|Author (Person)||Shelley, John|
|Series Title||European Voice|
|Series Details||Vol.7, No.31, 2.8.01, p4|
SOCIAL Affairs Commissioner Anna Diamantopoulou wants new measures to govern the way employers collect and keep sensitive information about their staff.
She fears that existing data protection laws do not sufficiently safeguard the privacy of employees who are often obliged to hand over personal details to their bosses.
The Greek commissioner wants to monitor what information employers are allowed to request and keep in relation to medical and drugs tests, and what will happen if genetic testing of employees becomes commonplace. "The Commission believes that at present workers and prospective workers may not have sufficient protection of their fundamental rights in relation to protection of their personal data," she says in a consultation paper.
As a first step Diamantopoulou has asked the EU's four 'social partners' - the European Trade Union Confederation ETUC, employers' federation UNICE, small business group UEAPME and CEEP, which represents state-owned firms - to consider drawing up rules on protection of workers' personal data.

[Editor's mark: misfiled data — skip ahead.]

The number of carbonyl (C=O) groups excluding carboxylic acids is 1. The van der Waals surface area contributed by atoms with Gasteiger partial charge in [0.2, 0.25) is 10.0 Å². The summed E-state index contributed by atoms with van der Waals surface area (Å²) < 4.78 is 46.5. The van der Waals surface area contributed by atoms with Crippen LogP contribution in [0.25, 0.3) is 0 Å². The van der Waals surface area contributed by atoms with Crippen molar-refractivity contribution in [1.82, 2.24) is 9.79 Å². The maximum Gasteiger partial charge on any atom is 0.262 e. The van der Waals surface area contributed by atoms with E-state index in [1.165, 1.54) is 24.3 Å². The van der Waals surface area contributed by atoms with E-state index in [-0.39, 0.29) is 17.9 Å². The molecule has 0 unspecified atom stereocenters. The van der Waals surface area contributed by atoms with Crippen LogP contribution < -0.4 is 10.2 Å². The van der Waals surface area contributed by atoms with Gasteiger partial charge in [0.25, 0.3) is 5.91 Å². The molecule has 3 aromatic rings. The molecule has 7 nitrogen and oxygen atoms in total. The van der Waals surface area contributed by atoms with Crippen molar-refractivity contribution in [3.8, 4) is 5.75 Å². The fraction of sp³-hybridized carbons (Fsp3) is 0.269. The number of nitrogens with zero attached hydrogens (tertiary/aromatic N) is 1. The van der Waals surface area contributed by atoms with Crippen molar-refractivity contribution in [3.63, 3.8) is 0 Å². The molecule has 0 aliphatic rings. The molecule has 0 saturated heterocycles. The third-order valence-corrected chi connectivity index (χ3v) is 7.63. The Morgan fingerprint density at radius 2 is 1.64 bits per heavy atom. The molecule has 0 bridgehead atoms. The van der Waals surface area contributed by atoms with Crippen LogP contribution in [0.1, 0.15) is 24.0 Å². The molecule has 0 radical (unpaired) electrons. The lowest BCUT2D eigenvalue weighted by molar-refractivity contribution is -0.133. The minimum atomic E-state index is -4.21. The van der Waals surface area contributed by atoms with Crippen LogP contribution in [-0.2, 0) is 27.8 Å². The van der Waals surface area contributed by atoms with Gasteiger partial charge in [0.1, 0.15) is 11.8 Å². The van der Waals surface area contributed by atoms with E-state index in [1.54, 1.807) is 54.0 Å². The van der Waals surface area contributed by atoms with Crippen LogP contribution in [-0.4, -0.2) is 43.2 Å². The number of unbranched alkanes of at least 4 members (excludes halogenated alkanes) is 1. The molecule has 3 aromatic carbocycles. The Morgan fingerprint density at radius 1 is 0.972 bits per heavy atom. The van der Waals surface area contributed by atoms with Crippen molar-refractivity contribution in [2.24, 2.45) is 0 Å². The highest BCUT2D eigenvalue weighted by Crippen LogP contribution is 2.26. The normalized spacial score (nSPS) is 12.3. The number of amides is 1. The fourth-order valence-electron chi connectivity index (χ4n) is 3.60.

The EU already has data protection legislation, but Diamantopoulou is concerned that it lacks details on how information is handled in the workplace. The existing rules are based on the premise that if someone consents to have personal data passed on then it should be allowed.
But Diamantopoulou argues: "A worker or prospective worker is often in the position where it is not possible to refuse, withdraw or modify consent due to the employer's position of power, and the worker's fear of loss of promotion, prospects or job offer."
Data protection laws vary widely between member states - especially where medical tests are concerned. Employers in some countries, for instance, can only be informed whether a worker is fit for a job or not, while the details remain confidential.
Similarly, while Austria, Portugal and the Netherlands restrict the use of data resulting from genetic testing, other EU nations have no rules covering this area.
Trade unions are expected to back tougher regulation, but businesses are likely to be less enthusiastic.
Thérèse de Liedekerke, social affairs director for UNICE, said there were already adequate national laws, covering, for example, the way firms handle medical information. But she said negotiations involving the social partners were a possibility. "We will examine the paper with an open mind," she said. "With regard to protection of personal data there are a number of rules which already exist, if the Commission sees certain loopholes then we will examine them together."
Social Affairs Commissioner Anna Diamantopoulou wants new measures to govern the way employers collect and keep sensitive information about their staff.
|Subject Categories||Employment and Social Affairs, Internal Markets|